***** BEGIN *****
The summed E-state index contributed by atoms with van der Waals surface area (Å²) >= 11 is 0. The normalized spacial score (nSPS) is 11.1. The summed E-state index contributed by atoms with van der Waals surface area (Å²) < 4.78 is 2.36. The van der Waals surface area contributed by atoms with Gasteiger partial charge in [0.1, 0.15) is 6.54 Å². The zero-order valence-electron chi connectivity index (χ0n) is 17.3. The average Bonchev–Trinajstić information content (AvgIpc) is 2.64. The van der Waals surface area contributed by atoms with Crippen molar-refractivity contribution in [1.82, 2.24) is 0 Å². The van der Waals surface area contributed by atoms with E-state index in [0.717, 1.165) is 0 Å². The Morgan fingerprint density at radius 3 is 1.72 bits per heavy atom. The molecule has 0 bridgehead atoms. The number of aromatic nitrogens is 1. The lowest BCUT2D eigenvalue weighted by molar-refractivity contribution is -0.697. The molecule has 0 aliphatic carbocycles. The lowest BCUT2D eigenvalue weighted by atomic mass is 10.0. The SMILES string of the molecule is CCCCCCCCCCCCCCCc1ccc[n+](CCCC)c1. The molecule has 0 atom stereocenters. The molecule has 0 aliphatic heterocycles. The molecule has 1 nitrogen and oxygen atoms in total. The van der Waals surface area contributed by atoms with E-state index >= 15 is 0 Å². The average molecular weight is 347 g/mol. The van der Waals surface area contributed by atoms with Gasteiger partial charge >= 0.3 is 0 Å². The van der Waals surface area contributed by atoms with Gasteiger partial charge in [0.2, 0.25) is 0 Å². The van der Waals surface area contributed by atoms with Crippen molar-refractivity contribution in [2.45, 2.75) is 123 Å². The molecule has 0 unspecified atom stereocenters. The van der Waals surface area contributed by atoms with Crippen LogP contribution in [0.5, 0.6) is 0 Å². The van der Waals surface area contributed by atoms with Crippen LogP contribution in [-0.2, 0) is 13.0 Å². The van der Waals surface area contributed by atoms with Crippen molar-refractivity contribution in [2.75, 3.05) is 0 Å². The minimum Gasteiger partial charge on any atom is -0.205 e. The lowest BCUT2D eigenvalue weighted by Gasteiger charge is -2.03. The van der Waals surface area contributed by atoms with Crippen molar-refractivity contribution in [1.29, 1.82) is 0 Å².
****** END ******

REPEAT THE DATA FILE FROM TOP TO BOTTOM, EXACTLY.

The summed E-state index contributed by atoms with van der Waals surface area (Å²) >= 11 is 0. The normalized spacial score (nSPS) is 11.1. The summed E-state index contributed by atoms with van der Waals surface area (Å²) < 4.78 is 2.36. The van der Waals surface area contributed by atoms with Gasteiger partial charge in [0.1, 0.15) is 6.54 Å². The zero-order valence-electron chi connectivity index (χ0n) is 17.3. The average Bonchev–Trinajstić information content (AvgIpc) is 2.64. The van der Waals surface area contributed by atoms with Crippen molar-refractivity contribution in [1.82, 2.24) is 0 Å². The van der Waals surface area contributed by atoms with E-state index in [0.717, 1.165) is 0 Å². The Morgan fingerprint density at radius 3 is 1.72 bits per heavy atom. The molecule has 0 bridgehead atoms. The number of aromatic nitrogens is 1. The lowest BCUT2D eigenvalue weighted by molar-refractivity contribution is -0.697. The molecule has 0 aliphatic carbocycles. The lowest BCUT2D eigenvalue weighted by atomic mass is 10.0. The SMILES string of the molecule is CCCCCCCCCCCCCCCc1ccc[n+](CCCC)c1. The molecule has 0 atom stereocenters. The molecule has 0 aliphatic heterocycles. The molecule has 1 nitrogen and oxygen atoms in total. The van der Waals surface area contributed by atoms with E-state index >= 15 is 0 Å². The average molecular weight is 347 g/mol. The van der Waals surface area contributed by atoms with Gasteiger partial charge >= 0.3 is 0 Å². The van der Waals surface area contributed by atoms with Gasteiger partial charge in [0.2, 0.25) is 0 Å². The van der Waals surface area contributed by atoms with Crippen molar-refractivity contribution in [2.45, 2.75) is 123 Å². The molecule has 0 unspecified atom stereocenters. The van der Waals surface area contributed by atoms with Crippen LogP contribution in [0.5, 0.6) is 0 Å². The van der Waals surface area contributed by atoms with Crippen LogP contribution in [-0.2, 0) is 13.0 Å². The van der Waals surface area contributed by atoms with Crippen molar-refractivity contribution in [2.75, 3.05) is 0 Å². The minimum Gasteiger partial charge on any atom is -0.205 e. The lowest BCUT2D eigenvalue weighted by Gasteiger charge is -2.03. The van der Waals surface area contributed by atoms with Crippen molar-refractivity contribution in [1.29, 1.82) is 0 Å².